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Posted: 21 February 2012 08:35 AM   [ Ignore ]   [ # 24 ]
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Theflyingsorcerer - 20 February 2012 06:26 PM

Little girls get entered in beauty contests for exactly the same reason that little boys get pushed, often unwillingly, into competetive sports; parents want their kids to “win” so they can boast to other parents, “My son’s quarterback for the school football team, might get picked for the County”, or “My daughter’s won three local beauty contests, she’s entering the State competition next year.”

And then, of course, you get indignant parents screaming at judges and coaches; “My Brenda’s much prettier than that Bodnarchuk girl, how come SHE gets First and Brenda didn’t even place? Are you blind?” - or “My Geoff’s a waaaay better player than him, how come he gets picked for the team and not Geoff? Are you stupid or what ?”

And then, naturally, they scream at the kids; “You didn’t try hard enough!!”, “How come you muffed that catch??”

So it’s all down to parents with inferiority complexes trying to live vicariously through their children. It’s all so, so predictable; and so unutterably sad when some poor little lass gets pushed into posing near-nude for beauty contests when she’d much prefer to be looking at pond life through a microscope, or reading Shelley…....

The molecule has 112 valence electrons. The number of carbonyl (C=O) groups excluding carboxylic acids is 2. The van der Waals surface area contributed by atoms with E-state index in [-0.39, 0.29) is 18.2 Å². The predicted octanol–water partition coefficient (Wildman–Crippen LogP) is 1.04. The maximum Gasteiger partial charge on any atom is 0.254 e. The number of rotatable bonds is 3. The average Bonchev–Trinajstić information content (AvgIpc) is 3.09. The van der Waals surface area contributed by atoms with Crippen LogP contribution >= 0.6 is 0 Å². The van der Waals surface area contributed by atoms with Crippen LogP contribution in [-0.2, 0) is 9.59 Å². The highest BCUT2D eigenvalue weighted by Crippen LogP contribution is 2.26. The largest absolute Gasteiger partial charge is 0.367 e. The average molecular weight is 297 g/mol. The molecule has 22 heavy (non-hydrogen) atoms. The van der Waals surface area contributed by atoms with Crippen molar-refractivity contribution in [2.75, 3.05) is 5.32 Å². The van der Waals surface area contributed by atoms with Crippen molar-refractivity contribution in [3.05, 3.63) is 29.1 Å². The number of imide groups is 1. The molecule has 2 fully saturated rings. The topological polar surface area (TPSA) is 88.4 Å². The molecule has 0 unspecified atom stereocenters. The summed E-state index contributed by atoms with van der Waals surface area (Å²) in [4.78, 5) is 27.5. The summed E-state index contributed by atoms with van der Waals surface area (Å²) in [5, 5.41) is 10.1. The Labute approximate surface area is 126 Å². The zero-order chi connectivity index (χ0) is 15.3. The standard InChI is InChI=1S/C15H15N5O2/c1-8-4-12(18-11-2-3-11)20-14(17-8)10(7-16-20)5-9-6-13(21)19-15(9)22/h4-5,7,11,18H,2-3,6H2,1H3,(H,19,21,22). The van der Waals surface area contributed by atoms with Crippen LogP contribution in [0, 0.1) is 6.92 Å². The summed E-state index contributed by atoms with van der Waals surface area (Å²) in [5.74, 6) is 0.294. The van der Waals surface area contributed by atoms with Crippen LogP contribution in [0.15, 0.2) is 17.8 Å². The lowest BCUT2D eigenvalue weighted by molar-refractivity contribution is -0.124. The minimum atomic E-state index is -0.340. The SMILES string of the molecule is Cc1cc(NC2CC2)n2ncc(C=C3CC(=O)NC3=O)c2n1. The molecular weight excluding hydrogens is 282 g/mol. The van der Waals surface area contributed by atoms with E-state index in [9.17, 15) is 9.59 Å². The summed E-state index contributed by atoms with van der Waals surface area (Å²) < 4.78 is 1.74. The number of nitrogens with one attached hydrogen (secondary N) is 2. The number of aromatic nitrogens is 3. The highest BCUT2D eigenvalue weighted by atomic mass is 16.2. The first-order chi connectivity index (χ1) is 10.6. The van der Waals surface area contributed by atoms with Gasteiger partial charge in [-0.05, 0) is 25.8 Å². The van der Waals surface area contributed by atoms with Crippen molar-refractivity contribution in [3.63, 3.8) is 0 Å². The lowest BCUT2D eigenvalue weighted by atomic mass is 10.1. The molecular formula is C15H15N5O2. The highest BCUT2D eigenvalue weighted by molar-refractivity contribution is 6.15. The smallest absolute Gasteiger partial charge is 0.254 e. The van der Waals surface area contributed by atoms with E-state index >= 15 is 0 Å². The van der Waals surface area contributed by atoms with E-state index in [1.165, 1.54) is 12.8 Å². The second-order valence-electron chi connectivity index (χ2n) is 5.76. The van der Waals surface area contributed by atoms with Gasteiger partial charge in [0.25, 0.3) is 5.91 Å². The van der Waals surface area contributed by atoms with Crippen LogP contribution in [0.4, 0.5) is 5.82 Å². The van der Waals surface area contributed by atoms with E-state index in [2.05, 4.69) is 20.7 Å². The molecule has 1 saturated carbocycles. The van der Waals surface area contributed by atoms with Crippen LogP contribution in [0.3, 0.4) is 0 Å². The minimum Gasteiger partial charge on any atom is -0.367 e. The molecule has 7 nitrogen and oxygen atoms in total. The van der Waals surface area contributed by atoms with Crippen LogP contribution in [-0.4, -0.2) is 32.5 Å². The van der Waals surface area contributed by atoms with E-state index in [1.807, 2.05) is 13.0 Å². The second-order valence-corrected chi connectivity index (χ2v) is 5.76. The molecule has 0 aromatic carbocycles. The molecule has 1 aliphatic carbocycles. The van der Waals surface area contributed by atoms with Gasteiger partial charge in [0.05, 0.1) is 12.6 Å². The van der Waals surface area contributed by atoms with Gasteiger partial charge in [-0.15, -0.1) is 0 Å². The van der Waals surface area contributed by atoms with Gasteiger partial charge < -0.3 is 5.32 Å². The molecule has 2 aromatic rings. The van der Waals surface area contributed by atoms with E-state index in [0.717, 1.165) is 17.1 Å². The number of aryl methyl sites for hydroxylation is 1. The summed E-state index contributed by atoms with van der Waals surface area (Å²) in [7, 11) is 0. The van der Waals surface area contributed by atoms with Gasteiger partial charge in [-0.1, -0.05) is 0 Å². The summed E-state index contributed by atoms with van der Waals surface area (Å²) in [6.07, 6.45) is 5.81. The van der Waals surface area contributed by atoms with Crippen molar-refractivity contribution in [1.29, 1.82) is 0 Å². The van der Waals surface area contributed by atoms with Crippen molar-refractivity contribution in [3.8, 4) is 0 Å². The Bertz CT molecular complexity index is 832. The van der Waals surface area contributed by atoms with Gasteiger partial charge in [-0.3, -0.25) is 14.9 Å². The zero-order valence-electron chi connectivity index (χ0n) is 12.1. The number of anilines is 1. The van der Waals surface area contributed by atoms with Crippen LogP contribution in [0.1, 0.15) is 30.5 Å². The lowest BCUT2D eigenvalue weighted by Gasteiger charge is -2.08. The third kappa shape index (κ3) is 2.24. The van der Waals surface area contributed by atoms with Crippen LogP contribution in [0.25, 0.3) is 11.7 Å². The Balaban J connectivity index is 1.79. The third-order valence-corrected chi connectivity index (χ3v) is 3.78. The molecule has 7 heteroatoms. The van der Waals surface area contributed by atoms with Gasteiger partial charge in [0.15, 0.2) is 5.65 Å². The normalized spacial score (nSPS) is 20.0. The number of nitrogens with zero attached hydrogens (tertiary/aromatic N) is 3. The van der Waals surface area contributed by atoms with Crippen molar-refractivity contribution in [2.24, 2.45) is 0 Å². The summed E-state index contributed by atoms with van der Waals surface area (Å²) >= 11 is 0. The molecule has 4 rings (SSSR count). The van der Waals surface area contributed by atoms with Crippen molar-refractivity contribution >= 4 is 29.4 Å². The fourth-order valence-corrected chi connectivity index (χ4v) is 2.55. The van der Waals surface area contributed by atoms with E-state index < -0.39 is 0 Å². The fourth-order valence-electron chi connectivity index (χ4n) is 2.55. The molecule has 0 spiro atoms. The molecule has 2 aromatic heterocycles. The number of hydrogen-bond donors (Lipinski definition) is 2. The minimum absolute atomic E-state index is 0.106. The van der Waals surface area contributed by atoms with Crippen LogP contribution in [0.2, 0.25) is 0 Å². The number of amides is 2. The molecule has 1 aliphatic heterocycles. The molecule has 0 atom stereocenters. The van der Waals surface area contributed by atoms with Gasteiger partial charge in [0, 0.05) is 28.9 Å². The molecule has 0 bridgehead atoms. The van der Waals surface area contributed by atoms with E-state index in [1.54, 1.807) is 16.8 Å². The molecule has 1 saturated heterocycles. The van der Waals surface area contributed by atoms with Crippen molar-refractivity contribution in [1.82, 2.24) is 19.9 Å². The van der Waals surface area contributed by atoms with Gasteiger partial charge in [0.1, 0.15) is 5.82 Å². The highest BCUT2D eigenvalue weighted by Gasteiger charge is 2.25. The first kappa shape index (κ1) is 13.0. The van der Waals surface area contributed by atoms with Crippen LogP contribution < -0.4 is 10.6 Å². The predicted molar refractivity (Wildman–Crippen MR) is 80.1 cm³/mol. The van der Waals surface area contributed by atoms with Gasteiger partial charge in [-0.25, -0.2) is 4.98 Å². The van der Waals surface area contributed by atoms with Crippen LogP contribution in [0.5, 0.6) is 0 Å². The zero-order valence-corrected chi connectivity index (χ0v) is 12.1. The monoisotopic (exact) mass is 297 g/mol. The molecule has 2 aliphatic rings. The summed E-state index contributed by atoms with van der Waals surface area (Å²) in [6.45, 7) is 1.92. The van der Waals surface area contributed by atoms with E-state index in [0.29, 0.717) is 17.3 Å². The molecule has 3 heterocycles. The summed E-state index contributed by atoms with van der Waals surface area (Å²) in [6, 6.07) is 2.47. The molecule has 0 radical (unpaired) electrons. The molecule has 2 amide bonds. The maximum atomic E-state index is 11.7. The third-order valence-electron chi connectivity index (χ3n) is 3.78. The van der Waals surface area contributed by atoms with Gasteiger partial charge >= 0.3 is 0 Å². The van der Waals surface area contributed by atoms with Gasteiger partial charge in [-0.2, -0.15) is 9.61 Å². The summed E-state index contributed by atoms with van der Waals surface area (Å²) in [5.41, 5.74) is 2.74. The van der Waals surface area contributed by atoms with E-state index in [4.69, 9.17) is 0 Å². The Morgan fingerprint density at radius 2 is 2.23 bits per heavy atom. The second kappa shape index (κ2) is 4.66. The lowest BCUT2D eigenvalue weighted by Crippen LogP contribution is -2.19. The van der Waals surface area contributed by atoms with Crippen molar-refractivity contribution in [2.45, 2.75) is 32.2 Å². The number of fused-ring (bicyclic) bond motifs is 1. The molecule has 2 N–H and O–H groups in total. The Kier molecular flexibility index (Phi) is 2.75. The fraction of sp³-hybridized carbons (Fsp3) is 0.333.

Theflyingsorcerer.

Sorcerer, how dare you assume that a girl would rather read Shelley and study pond scum then pose near nude! tongue wink

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Posted: 21 February 2012 08:36 AM   [ Ignore ]   [ # 25 ]
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George - 21 February 2012 08:13 AM

I hear about parents pushing their kids into doing things all the time, but I have yet to see such family for myself. My kids (and those of my friends) are like little chupacabras sucking the last bit of energy out of us, demanding we take them to sport practices three times a week, or a bookstore at nine o’clock in the evening because they just finished their book and have to have the following one in the series. Sometimes I wish my kids were just a bit more of couch potatoes. I am tired…

Don’t let them push you around.

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Posted: 21 February 2012 08:43 AM   [ Ignore ]   [ # 26 ]
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I hear about parents pushing their kids into doing things all the time, but I have yet to see such family for myself. My kids (and those of my friends) are like little chupacabras sucking the last bit of energy out of us, demanding we take them to sport practices three times a week, or a bookstore at nine o’clock in the evening because they just finished their book and have to have the following one in the series. Sometimes I wish my kids were just a bit more of couch potatoes. I am tired